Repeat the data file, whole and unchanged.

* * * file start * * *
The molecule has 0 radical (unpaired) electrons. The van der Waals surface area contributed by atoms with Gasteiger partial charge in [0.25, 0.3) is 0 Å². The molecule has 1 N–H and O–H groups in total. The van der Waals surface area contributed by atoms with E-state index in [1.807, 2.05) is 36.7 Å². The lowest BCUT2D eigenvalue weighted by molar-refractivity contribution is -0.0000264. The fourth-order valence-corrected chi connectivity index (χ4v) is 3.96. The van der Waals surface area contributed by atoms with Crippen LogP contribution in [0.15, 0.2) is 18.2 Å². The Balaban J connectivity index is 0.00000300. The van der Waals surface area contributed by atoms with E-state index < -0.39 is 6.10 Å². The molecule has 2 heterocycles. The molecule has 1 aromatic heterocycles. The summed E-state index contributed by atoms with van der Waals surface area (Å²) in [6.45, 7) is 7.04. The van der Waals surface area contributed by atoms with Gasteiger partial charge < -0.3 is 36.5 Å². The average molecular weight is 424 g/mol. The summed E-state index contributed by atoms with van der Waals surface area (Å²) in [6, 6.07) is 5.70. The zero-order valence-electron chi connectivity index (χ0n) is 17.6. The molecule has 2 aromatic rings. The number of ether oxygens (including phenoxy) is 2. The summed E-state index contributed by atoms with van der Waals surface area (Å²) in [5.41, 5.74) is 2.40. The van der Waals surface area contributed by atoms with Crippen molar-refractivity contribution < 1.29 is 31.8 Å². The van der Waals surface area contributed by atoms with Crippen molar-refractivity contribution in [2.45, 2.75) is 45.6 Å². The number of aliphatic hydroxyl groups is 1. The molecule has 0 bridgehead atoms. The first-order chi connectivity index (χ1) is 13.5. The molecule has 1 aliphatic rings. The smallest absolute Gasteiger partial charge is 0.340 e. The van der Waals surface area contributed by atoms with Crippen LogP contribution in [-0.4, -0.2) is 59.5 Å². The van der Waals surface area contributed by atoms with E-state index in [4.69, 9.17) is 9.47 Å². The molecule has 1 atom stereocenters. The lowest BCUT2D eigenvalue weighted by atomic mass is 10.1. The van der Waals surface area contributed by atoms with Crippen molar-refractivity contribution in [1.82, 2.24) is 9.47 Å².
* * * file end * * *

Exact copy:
The molecule has 0 radical (unpaired) electrons. The van der Waals surface area contributed by atoms with Gasteiger partial charge in [0.25, 0.3) is 0 Å². The molecule has 1 N–H and O–H groups in total. The van der Waals surface area contributed by atoms with E-state index in [1.807, 2.05) is 36.7 Å². The lowest BCUT2D eigenvalue weighted by molar-refractivity contribution is -0.0000264. The fourth-order valence-corrected chi connectivity index (χ4v) is 3.96. The van der Waals surface area contributed by atoms with Crippen LogP contribution in [0.15, 0.2) is 18.2 Å². The Balaban J connectivity index is 0.00000300. The van der Waals surface area contributed by atoms with E-state index < -0.39 is 6.10 Å². The molecule has 2 heterocycles. The molecule has 1 aromatic heterocycles. The summed E-state index contributed by atoms with van der Waals surface area (Å²) in [6.45, 7) is 7.04. The van der Waals surface area contributed by atoms with Gasteiger partial charge < -0.3 is 36.5 Å². The average molecular weight is 424 g/mol. The summed E-state index contributed by atoms with van der Waals surface area (Å²) in [6, 6.07) is 5.70. The zero-order valence-electron chi connectivity index (χ0n) is 17.6. The molecule has 2 aromatic rings. The number of ether oxygens (including phenoxy) is 2. The summed E-state index contributed by atoms with van der Waals surface area (Å²) in [5.41, 5.74) is 2.40. The van der Waals surface area contributed by atoms with Crippen molar-refractivity contribution < 1.29 is 31.8 Å². The van der Waals surface area contributed by atoms with Crippen molar-refractivity contribution in [2.45, 2.75) is 45.6 Å². The number of aliphatic hydroxyl groups is 1. The molecule has 0 bridgehead atoms. The first-order chi connectivity index (χ1) is 13.5. The molecule has 1 aliphatic rings. The smallest absolute Gasteiger partial charge is 0.340 e. The van der Waals surface area contributed by atoms with Crippen LogP contribution in [-0.4, -0.2) is 59.5 Å². The van der Waals surface area contributed by atoms with E-state index in [4.69, 9.17) is 9.47 Å². The molecule has 1 atom stereocenters. The lowest BCUT2D eigenvalue weighted by atomic mass is 10.1. The van der Waals surface area contributed by atoms with Crippen molar-refractivity contribution in [1.82, 2.24) is 9.47 Å².